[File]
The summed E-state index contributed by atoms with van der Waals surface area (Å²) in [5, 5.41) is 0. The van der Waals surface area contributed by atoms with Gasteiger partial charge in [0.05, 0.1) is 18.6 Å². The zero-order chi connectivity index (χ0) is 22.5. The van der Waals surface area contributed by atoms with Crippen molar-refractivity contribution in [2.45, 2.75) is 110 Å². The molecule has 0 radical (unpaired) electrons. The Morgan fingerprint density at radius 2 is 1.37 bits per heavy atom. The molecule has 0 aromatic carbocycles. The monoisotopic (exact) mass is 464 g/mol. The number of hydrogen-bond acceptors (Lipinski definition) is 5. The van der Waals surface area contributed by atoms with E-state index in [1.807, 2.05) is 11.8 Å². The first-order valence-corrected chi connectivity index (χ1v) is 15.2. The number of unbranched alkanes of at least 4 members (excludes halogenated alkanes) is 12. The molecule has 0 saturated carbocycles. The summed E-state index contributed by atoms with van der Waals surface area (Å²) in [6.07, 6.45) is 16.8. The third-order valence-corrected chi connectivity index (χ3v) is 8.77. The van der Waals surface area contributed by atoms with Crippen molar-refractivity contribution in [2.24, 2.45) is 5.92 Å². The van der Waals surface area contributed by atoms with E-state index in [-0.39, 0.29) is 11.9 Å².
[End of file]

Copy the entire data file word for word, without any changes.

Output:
The summed E-state index contributed by atoms with van der Waals surface area (Å²) in [5, 5.41) is 0. The van der Waals surface area contributed by atoms with Gasteiger partial charge in [0.05, 0.1) is 18.6 Å². The zero-order chi connectivity index (χ0) is 22.5. The van der Waals surface area contributed by atoms with Crippen molar-refractivity contribution in [2.45, 2.75) is 110 Å². The molecule has 0 radical (unpaired) electrons. The Morgan fingerprint density at radius 2 is 1.37 bits per heavy atom. The molecule has 0 aromatic carbocycles. The monoisotopic (exact) mass is 464 g/mol. The number of hydrogen-bond acceptors (Lipinski definition) is 5. The van der Waals surface area contributed by atoms with E-state index in [1.807, 2.05) is 11.8 Å². The first-order valence-corrected chi connectivity index (χ1v) is 15.2. The number of unbranched alkanes of at least 4 members (excludes halogenated alkanes) is 12. The molecule has 0 saturated carbocycles. The summed E-state index contributed by atoms with van der Waals surface area (Å²) in [6.07, 6.45) is 16.8. The third-order valence-corrected chi connectivity index (χ3v) is 8.77. The van der Waals surface area contributed by atoms with Crippen molar-refractivity contribution in [2.24, 2.45) is 5.92 Å². The van der Waals surface area contributed by atoms with E-state index in [-0.39, 0.29) is 11.9 Å².